In addition to academics, homeschool high school students should pursue sufficient outside interests to demonstrate work ethic. Performance groups, competitive sports, and part-time jobs over and above academic credit show universities the student is willing to put muscle and sweat into his own future.
Provide objective measurements
And by objective measurements, I mean other than the parents who obviously love them very much. Homeschool high school students should pursue other opinions on their work and life skills to corroborate their grades. My teens take a few challenging classes online, and the grades they receive are similar to those they make on mom-graded projects; this gives another layer of objective proof. Similarly, standardized tests (like the college entrance exams) should be in the same vicinity as school grades. If a student scores a 19 on the ACT but turns in a 4.0 transcript, the admissions office will wonder why this doesn’t match.
In addition, homeschool high school students should have cultivated working relationships with adults outside the home who can recommend their work ethic and character. This is another reason extra-curricular programs like sports and music, ministry opportunities, volunteer work, and regular employment are so valuable for homeschoolers. These recommendations will provide another layer of objective testimony about the student’s abilities.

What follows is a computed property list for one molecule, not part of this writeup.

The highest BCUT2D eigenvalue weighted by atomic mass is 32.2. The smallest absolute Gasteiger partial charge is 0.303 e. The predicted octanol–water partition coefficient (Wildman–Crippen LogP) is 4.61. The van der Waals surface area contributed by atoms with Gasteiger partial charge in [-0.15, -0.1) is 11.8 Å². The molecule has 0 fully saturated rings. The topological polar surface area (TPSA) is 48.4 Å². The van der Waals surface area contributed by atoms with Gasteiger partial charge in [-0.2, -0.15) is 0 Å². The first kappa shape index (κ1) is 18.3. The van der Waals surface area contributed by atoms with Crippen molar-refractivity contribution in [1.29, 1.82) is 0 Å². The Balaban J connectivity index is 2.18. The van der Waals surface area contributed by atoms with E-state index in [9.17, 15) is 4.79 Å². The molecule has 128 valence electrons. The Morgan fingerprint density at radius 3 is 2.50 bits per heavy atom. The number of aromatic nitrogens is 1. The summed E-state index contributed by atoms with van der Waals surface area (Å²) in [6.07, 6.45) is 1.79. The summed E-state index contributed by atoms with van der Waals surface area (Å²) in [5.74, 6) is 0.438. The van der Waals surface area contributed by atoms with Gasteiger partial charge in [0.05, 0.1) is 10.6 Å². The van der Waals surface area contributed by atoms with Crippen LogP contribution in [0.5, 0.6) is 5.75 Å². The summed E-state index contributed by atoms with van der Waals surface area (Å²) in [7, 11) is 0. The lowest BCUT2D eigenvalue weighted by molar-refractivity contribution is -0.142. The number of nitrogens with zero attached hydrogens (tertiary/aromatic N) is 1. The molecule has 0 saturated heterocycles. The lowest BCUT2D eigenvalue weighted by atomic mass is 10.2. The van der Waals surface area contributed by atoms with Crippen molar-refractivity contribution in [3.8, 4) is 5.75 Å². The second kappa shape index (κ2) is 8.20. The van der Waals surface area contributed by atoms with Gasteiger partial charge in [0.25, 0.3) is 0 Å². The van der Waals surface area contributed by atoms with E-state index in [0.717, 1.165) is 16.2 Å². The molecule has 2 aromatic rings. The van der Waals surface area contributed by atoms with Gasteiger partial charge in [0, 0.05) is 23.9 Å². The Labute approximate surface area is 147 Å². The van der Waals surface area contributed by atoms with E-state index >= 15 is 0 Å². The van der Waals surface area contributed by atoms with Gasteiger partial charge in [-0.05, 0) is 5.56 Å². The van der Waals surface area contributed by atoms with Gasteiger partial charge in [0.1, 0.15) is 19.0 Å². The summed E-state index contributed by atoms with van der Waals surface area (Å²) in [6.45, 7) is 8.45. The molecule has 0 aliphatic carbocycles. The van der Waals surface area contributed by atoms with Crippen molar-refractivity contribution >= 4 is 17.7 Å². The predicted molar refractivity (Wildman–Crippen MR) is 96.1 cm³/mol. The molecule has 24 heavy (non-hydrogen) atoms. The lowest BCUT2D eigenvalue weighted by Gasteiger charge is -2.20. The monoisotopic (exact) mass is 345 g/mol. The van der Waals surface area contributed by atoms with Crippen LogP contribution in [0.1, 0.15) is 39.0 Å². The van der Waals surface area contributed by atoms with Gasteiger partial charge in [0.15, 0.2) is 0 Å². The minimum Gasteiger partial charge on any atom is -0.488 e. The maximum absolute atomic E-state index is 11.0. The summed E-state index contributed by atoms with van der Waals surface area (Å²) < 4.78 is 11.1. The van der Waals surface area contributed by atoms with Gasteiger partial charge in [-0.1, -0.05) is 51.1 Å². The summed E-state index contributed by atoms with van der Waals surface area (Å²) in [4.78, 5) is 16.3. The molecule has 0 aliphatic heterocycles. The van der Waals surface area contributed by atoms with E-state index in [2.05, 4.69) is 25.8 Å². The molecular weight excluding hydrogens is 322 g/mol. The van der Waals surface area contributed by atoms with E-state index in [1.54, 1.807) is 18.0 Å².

Begin transcripts early
At the beginning of our high school journey, I made sure I was clear on my state’s requirements for graduation. Then I planned my tentative high school course so I would have a clear picture of where we were headed. Finally, I began a working transcript. At the end of each semester, I added grades and course descriptions.
For my first transcript, I made a really simple form in Google docs. I started it during my son’s freshman year by listing the courses he was taking and the grades he earned. At the end of each semester, I updated the doc with his grades and included a course description starting on the next page. Finally, I shared the doc with him, giving him “read only” permission so he could see his progress.
When it came time to apply to his first-choice college, he did most of the paperwork himself. But when he needed a transcript, I was ready for him. I quickly viewed the university’s sample homeschool transcript and found they wanted even fewer details on a one-page transcript. So I spent a quick twenty minutes making a simple transcript for them. Easy-peasy!
Free Homeschool High School Transcript Form!
Want help starting your student’s homeschool high school transcript? Here’s the easiest form you’ll ever keep. Just give me your email address, and I’ll send it right to you. Keep it updated each semester, and by senior year, you are ready to go!
Is your teen considering college? How do you help him decide?
This article contains affiliate links to help support this site, but all recommendations are products I actually use and love. I am not a legal expert on graduation requirements in any state; please do your own research and plan accordingly.